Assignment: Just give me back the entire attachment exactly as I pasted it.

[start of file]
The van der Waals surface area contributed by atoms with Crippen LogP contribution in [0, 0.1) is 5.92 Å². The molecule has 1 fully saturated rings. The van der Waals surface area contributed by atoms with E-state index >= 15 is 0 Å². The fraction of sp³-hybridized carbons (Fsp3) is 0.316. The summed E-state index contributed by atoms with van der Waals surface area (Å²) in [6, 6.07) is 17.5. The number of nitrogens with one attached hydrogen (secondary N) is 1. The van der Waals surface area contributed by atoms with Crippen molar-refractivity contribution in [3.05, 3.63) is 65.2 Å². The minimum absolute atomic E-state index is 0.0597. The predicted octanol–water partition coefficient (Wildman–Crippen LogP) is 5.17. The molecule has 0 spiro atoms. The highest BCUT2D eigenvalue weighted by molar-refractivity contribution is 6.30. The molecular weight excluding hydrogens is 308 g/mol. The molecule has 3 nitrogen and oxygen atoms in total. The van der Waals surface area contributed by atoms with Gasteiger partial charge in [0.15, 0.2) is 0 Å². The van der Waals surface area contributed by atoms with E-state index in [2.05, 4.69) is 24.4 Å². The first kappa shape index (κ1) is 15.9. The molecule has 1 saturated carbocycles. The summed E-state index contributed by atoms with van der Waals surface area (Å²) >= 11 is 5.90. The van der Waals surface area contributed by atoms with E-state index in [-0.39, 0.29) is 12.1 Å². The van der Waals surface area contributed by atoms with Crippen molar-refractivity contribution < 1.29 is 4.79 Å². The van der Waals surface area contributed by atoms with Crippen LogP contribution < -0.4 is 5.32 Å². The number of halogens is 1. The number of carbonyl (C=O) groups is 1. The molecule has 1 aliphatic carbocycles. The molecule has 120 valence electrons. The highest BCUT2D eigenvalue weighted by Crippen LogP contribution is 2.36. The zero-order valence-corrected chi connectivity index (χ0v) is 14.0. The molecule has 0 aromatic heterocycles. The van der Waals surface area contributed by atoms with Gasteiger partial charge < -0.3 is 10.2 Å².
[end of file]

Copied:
The van der Waals surface area contributed by atoms with Crippen LogP contribution in [0, 0.1) is 5.92 Å². The molecule has 1 fully saturated rings. The van der Waals surface area contributed by atoms with E-state index >= 15 is 0 Å². The fraction of sp³-hybridized carbons (Fsp3) is 0.316. The summed E-state index contributed by atoms with van der Waals surface area (Å²) in [6, 6.07) is 17.5. The number of nitrogens with one attached hydrogen (secondary N) is 1. The van der Waals surface area contributed by atoms with Crippen molar-refractivity contribution in [3.05, 3.63) is 65.2 Å². The minimum absolute atomic E-state index is 0.0597. The predicted octanol–water partition coefficient (Wildman–Crippen LogP) is 5.17. The molecule has 0 spiro atoms. The highest BCUT2D eigenvalue weighted by molar-refractivity contribution is 6.30. The molecular weight excluding hydrogens is 308 g/mol. The molecule has 3 nitrogen and oxygen atoms in total. The van der Waals surface area contributed by atoms with Gasteiger partial charge in [0.15, 0.2) is 0 Å². The van der Waals surface area contributed by atoms with E-state index in [2.05, 4.69) is 24.4 Å². The first kappa shape index (κ1) is 15.9. The molecule has 1 saturated carbocycles. The summed E-state index contributed by atoms with van der Waals surface area (Å²) >= 11 is 5.90. The van der Waals surface area contributed by atoms with E-state index in [-0.39, 0.29) is 12.1 Å². The van der Waals surface area contributed by atoms with Crippen molar-refractivity contribution < 1.29 is 4.79 Å². The van der Waals surface area contributed by atoms with Crippen LogP contribution < -0.4 is 5.32 Å². The number of halogens is 1. The number of carbonyl (C=O) groups is 1. The molecule has 1 aliphatic carbocycles. The molecule has 120 valence electrons. The highest BCUT2D eigenvalue weighted by Crippen LogP contribution is 2.36. The zero-order valence-corrected chi connectivity index (χ0v) is 14.0. The molecule has 0 aromatic heterocycles. The van der Waals surface area contributed by atoms with Gasteiger partial charge < -0.3 is 10.2 Å².